She’s worried – and gosh, we can’t imagine why – that left-wing Venezuelan President Nicolás Maduro is giving his people the wrong impression about Obama’s ill-advised announcement on Monday that Venezuela is a “national security threat” to the U.S.
In my interview this week with Fort Lauderdale philanthropist Stanley Goodman, he made a simple but salient observation about Latin American art:
“Latin America is more than Cuba.”
That fact still surprises some people in Miami-Dade County. But in Broward County – where Goodman and his wife Pearl are two of South Florida’s most prominent art collectors – it’s a less shocking idea.
The United States hasn’t imported a thing from communist Cuba in 53 years. Today the Obama Administration set out the rules for changing that.
But you won’t see any of Cuba’s famous cigars arriving at PortMiami just yet.
The new trade regulations, announced by the State Department, are President Obama’s latest step toward normalizing relations with Cuba. They allow independent Cuban entrepreneurs to export goods and services to the U.S. – something that hasn’t happened since Washington established a trade embargo against Cuba in 1962.
Kudos to British comedian John Oliver for his hilarious smackdown of Ecuadorean President Rafael Correa this week.
The host of HBO’s satirical “Last Week Tonight” skewered – impaled, really – Correa and his juvenile social media war against anyone who dares criticize him. Oliver told the infamously thin-skinned presidente to “stop Googling yourself” and advised him that “being a world leader might not be for you.”
It seems as though every week we report on a new product shortage in Venezuela, from rice to toilet paper to breast implants. Now the western hemisphere's most oil-rich country has an acute lack of condoms. But this latest scarcity to emerge in Venezuela’s economic crisis could be deadly to more than just romance.
Thanks to a national currency crisis, Venezuela doesn’t have enough dollars to import the contraceptives. They’re so rare in Venezuela that a standard pack of 36 now costs more than $750 at the official exchange rate.
Today concluded three days of U.S. congressional hearings on President Obama’s plan to restore diplomatic relations with communist Cuba. The administration faced tough skepticism – at times some outright hostility – but the new policy came out largely unscathed.
Senate and House committee members from both parties questioned President Obama’s efforts to normalize Cuba relations. Republican Florida Senator Marco Rubio warned Assistant U.S. Secretary of State Roberta Jacobson the policy change “will not be effective” in democratizing Cuba.
As President Obama moves ahead to normalize relations with communist Cuba, Congress is weighing in with its own measures. The first big bill was introduced today in the Senate – a measure to eliminate the Cuba travel ban – but its passage is hardly certain.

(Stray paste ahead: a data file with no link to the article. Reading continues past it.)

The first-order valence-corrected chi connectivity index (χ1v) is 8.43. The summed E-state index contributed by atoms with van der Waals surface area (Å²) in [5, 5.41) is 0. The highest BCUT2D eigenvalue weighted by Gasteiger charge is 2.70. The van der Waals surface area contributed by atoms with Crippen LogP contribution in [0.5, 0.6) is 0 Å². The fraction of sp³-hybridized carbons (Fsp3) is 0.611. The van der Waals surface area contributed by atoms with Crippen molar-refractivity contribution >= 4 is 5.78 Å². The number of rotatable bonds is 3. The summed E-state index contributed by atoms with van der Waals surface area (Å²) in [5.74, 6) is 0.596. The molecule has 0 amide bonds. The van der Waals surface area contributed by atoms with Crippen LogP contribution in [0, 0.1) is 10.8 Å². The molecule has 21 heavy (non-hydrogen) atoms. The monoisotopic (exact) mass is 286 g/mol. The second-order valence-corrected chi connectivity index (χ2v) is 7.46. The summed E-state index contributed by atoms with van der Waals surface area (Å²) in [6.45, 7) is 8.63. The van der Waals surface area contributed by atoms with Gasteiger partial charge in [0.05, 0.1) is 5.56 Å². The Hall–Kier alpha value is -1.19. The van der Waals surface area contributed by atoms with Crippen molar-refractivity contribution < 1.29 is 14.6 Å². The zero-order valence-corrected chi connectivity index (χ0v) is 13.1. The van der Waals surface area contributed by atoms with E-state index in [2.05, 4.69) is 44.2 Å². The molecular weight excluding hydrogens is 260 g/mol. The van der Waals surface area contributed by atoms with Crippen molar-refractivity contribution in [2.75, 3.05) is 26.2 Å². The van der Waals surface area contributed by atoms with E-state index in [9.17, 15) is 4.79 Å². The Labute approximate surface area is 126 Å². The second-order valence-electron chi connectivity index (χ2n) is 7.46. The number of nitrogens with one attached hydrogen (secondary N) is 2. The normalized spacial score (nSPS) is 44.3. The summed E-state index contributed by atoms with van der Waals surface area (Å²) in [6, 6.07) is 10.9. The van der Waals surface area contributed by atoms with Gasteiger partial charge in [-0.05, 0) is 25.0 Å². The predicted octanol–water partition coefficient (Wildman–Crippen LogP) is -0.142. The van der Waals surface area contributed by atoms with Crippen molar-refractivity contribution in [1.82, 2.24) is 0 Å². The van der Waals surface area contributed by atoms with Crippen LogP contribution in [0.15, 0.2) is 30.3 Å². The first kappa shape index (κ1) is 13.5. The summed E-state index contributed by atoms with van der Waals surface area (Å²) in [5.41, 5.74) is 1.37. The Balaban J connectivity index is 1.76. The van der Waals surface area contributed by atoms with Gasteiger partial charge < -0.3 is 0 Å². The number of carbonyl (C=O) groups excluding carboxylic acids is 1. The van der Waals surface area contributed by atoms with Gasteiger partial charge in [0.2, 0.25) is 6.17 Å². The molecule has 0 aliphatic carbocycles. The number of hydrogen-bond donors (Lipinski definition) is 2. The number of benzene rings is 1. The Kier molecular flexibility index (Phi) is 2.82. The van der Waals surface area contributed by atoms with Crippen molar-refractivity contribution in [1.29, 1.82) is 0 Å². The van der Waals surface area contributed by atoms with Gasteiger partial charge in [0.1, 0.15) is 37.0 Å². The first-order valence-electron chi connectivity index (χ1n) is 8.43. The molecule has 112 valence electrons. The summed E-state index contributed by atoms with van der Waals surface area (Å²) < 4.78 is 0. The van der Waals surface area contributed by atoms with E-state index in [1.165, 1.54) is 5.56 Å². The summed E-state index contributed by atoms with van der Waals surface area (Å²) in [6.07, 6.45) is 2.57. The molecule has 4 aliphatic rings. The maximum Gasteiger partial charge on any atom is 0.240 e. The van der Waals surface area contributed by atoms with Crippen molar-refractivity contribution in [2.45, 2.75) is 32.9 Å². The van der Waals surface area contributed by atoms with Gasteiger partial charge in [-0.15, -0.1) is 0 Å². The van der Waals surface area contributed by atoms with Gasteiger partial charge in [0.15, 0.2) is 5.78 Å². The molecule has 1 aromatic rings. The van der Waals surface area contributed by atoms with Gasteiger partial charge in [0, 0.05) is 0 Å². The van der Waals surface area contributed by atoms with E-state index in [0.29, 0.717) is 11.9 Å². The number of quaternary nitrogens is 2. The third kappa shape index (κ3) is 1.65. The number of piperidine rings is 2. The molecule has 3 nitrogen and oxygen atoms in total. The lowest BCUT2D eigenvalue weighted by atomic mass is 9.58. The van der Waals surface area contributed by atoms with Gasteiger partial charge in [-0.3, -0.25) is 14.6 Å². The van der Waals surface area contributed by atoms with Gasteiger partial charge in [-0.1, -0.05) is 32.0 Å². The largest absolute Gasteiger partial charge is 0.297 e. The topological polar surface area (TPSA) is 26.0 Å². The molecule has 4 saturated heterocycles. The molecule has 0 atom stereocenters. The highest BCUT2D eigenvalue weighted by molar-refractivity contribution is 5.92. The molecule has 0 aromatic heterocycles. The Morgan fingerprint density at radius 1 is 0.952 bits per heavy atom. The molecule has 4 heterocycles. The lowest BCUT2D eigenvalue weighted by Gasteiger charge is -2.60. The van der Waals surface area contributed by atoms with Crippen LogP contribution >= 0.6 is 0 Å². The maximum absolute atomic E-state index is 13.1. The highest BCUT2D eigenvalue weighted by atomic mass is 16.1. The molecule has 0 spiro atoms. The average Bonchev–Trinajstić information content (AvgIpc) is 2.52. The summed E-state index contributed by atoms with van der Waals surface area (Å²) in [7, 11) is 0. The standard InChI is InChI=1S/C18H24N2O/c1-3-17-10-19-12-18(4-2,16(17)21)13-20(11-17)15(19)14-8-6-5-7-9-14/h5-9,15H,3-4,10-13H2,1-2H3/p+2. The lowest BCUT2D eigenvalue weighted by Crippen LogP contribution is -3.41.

The legislation would end all restrictions on U.S. travel to Cuba, which have been in place since 1963. Right now Americans can legally visit the island for certain reasons like cultural exchanges. But tourism remains prohibited.
Here’s one indicator of how much things have changed between the United States and Cuba:
When President Obama announced last month that he planned to restore diplomatic relations with Cuba’s communist regime after a half-century of bitter estrangement, no one heard from former Cuban leader Fidel Castro. And no one really cared.
This past weekend, the top U.S. negotiator in the talks to normalize relations with communist Cuba stopped in Miami on her way back from Havana.
She briefed journalists from the Miami Herald, El Nuevo Herald and WLRN about the historic negotiations – but she seemed more impressed by what she saw at lunch.
Roberta Jacobson is the assistant U.S. secretary of state for the western hemisphere. Last week in Havana, she and her delegation kicked off talks with Cuban officials to restore diplomatic ties, which were severed 54 years ago.
The U.S. and Cuba have wrapped up the first round of historic talks to re-establish diplomatic relations. But the lead U.S. negotiator stayed on in Havana today to meet with dissidents and address Cuba’s human rights record.
Like Michael J. Fox struggling to power his DeLorean back to the future, the United States and Cuba on Wednesday start the labor of propelling their relations out of a Cold-War time warp and into the 21st Century.
Senior officials from both sides will meet in Havana to make history. They’ll launch talks to re-establish diplomatic ties that were severed 54 years ago in the wake of Cuba’s communist revolution.